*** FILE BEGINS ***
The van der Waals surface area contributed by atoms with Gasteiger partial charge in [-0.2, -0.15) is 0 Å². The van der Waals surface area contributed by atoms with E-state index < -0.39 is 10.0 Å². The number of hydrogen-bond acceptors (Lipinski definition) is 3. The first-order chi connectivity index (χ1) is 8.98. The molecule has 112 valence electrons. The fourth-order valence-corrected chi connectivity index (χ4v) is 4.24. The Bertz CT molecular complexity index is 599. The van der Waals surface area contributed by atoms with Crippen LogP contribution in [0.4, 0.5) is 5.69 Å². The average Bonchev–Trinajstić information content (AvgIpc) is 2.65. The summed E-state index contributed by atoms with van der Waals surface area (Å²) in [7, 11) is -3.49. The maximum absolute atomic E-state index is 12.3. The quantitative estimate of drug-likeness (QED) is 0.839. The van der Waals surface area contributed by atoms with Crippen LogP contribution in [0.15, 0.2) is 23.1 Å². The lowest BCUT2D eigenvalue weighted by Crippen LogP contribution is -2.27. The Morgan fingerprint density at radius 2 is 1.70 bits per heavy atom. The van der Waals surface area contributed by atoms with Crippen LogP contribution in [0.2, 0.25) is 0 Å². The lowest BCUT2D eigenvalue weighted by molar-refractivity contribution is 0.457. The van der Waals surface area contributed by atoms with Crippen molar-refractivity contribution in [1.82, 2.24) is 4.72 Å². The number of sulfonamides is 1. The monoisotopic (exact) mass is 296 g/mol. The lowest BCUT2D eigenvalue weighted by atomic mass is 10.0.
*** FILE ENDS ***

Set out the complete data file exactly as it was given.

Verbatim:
The van der Waals surface area contributed by atoms with Gasteiger partial charge in [-0.2, -0.15) is 0 Å². The van der Waals surface area contributed by atoms with E-state index < -0.39 is 10.0 Å². The number of hydrogen-bond acceptors (Lipinski definition) is 3. The first-order chi connectivity index (χ1) is 8.98. The molecule has 112 valence electrons. The fourth-order valence-corrected chi connectivity index (χ4v) is 4.24. The Bertz CT molecular complexity index is 599. The van der Waals surface area contributed by atoms with Crippen LogP contribution in [0.4, 0.5) is 5.69 Å². The average Bonchev–Trinajstić information content (AvgIpc) is 2.65. The summed E-state index contributed by atoms with van der Waals surface area (Å²) in [7, 11) is -3.49. The maximum absolute atomic E-state index is 12.3. The quantitative estimate of drug-likeness (QED) is 0.839. The van der Waals surface area contributed by atoms with Crippen LogP contribution in [0.15, 0.2) is 23.1 Å². The lowest BCUT2D eigenvalue weighted by Crippen LogP contribution is -2.27. The Morgan fingerprint density at radius 2 is 1.70 bits per heavy atom. The van der Waals surface area contributed by atoms with Crippen LogP contribution in [0.2, 0.25) is 0 Å². The lowest BCUT2D eigenvalue weighted by molar-refractivity contribution is 0.457. The van der Waals surface area contributed by atoms with Crippen molar-refractivity contribution in [1.82, 2.24) is 4.72 Å². The number of sulfonamides is 1. The monoisotopic (exact) mass is 296 g/mol. The lowest BCUT2D eigenvalue weighted by atomic mass is 10.0.